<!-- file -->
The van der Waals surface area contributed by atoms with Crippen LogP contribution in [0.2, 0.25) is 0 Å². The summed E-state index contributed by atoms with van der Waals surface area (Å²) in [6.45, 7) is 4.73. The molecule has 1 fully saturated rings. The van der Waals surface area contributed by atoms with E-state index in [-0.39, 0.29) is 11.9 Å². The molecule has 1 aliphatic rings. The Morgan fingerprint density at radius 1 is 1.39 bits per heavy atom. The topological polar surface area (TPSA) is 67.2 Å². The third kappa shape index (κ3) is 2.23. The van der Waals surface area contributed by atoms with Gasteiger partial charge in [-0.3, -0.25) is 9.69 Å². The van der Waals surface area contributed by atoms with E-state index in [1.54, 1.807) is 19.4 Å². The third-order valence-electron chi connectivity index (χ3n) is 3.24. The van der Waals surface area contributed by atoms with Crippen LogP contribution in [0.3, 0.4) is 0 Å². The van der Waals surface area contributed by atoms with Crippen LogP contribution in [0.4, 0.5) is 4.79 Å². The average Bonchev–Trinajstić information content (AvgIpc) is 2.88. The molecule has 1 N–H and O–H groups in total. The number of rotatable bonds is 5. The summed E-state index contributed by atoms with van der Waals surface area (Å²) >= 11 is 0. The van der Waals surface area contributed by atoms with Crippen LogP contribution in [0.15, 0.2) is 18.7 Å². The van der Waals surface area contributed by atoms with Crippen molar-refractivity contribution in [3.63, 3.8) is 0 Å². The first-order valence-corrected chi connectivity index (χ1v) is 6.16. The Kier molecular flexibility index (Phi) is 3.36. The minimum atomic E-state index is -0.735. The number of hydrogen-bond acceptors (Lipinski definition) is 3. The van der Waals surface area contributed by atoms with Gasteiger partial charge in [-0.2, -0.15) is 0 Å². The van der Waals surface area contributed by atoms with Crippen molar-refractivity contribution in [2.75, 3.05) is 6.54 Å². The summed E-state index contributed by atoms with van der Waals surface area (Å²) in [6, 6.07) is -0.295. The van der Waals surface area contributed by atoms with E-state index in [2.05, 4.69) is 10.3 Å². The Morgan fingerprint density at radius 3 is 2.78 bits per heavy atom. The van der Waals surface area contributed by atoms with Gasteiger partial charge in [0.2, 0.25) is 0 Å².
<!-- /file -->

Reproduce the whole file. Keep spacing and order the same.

The van der Waals surface area contributed by atoms with Crippen LogP contribution in [0.2, 0.25) is 0 Å². The summed E-state index contributed by atoms with van der Waals surface area (Å²) in [6.45, 7) is 4.73. The molecule has 1 fully saturated rings. The van der Waals surface area contributed by atoms with E-state index in [-0.39, 0.29) is 11.9 Å². The molecule has 1 aliphatic rings. The Morgan fingerprint density at radius 1 is 1.39 bits per heavy atom. The topological polar surface area (TPSA) is 67.2 Å². The third kappa shape index (κ3) is 2.23. The van der Waals surface area contributed by atoms with Gasteiger partial charge in [-0.3, -0.25) is 9.69 Å². The van der Waals surface area contributed by atoms with E-state index in [1.54, 1.807) is 19.4 Å². The third-order valence-electron chi connectivity index (χ3n) is 3.24. The van der Waals surface area contributed by atoms with Crippen LogP contribution in [0.3, 0.4) is 0 Å². The van der Waals surface area contributed by atoms with Crippen LogP contribution in [0.4, 0.5) is 4.79 Å². The average Bonchev–Trinajstić information content (AvgIpc) is 2.88. The molecule has 1 N–H and O–H groups in total. The number of rotatable bonds is 5. The summed E-state index contributed by atoms with van der Waals surface area (Å²) >= 11 is 0. The van der Waals surface area contributed by atoms with Crippen LogP contribution in [0.15, 0.2) is 18.7 Å². The van der Waals surface area contributed by atoms with Crippen molar-refractivity contribution in [3.63, 3.8) is 0 Å². The first-order valence-corrected chi connectivity index (χ1v) is 6.16. The Kier molecular flexibility index (Phi) is 3.36. The minimum atomic E-state index is -0.735. The number of hydrogen-bond acceptors (Lipinski definition) is 3. The van der Waals surface area contributed by atoms with Gasteiger partial charge in [-0.2, -0.15) is 0 Å². The van der Waals surface area contributed by atoms with Crippen molar-refractivity contribution in [2.75, 3.05) is 6.54 Å². The summed E-state index contributed by atoms with van der Waals surface area (Å²) in [6, 6.07) is -0.295. The van der Waals surface area contributed by atoms with E-state index in [2.05, 4.69) is 10.3 Å². The Morgan fingerprint density at radius 3 is 2.78 bits per heavy atom. The van der Waals surface area contributed by atoms with Gasteiger partial charge in [0.2, 0.25) is 0 Å².